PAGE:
Recommendations to former PCFC sector institutions are more likely to concern Learning Resources (17% compared with 10% in former UFC sector institutions) whereas recommendations to former UFC sector institutions are more likely to concern Quality Assurance and Enhancement (27% compared with 21% in former PCFC sector institutions).

In the former UFC sector institutions, Quality Assurance and Enhancement is subject to almost as many recommendations as Teaching Learning and Assessment (27% compared to 29%).

There is a slightly different pattern to the recommendations in the relatively small number of reports to FE institutions. Nearly a third of all recommendations (32%) concern Quality Assurance and Enhancement while 21% concern Learning Resources and 20% concert Teaching, Learning and Assessment.

Recommendations for the 11 unsatisfactory quality assessment reports reflect almost exactly the distribution of recommendations in satisfactory reports. Over 50% of coded recommendations were made in the aspects Teaching, Learning and Assessment and Quality Assurance and Enhancement.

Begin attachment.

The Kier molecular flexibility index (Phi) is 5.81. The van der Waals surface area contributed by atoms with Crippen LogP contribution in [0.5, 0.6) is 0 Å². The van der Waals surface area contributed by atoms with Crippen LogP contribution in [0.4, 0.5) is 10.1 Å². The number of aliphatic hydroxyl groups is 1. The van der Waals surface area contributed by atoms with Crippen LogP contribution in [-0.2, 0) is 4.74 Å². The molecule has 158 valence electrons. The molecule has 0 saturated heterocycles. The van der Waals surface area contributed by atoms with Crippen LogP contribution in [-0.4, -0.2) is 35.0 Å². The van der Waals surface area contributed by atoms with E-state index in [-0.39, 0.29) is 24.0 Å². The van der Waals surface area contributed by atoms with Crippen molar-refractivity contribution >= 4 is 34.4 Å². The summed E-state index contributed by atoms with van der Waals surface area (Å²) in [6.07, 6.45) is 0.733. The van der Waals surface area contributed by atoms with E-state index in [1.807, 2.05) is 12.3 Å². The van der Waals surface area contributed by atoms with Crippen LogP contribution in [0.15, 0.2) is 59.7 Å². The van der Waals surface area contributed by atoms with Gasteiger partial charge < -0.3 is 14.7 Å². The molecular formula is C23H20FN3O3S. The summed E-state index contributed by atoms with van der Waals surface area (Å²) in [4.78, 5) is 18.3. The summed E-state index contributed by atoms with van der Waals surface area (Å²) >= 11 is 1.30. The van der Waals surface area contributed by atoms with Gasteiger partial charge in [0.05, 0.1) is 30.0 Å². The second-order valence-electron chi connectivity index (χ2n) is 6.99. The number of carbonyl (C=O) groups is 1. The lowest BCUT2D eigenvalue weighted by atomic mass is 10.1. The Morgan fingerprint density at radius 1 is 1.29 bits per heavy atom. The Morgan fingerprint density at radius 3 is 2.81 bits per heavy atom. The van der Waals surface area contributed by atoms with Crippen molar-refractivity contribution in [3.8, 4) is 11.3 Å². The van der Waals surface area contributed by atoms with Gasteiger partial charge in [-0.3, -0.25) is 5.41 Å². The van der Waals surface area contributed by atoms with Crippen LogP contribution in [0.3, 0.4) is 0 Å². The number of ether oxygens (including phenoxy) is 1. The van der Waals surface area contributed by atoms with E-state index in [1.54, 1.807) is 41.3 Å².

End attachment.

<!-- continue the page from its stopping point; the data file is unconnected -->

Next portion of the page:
The unsatisfactory reports on former PCFC sector institutions contain a higher proportion of coded recommendations in the aspects Curriculum Design, Content and Organisation (23% against 18% for unsatisfactory provision as a whole), and Learning Resources (22% against 16%) than the report on the former UFC sector institution. In this latter aspect, staffing was the most frequently mentioned key feature in the reports of the former PCFC sector institutions. The PCFC reports also contain a lower proportion of coded recommendations in Quality Assurance and Enhancement (18% against 23% for unsatisfactory provision overall), and Organisational Context and Policy (2% against 5%).

In relation to the three unsatisfactory reports of the FE institutions, the most frequently coded recommendations were to be found in Teaching, Learning and Assessment and Quality Assurance and Enhancement (27 coded recommendations out of a total of 43).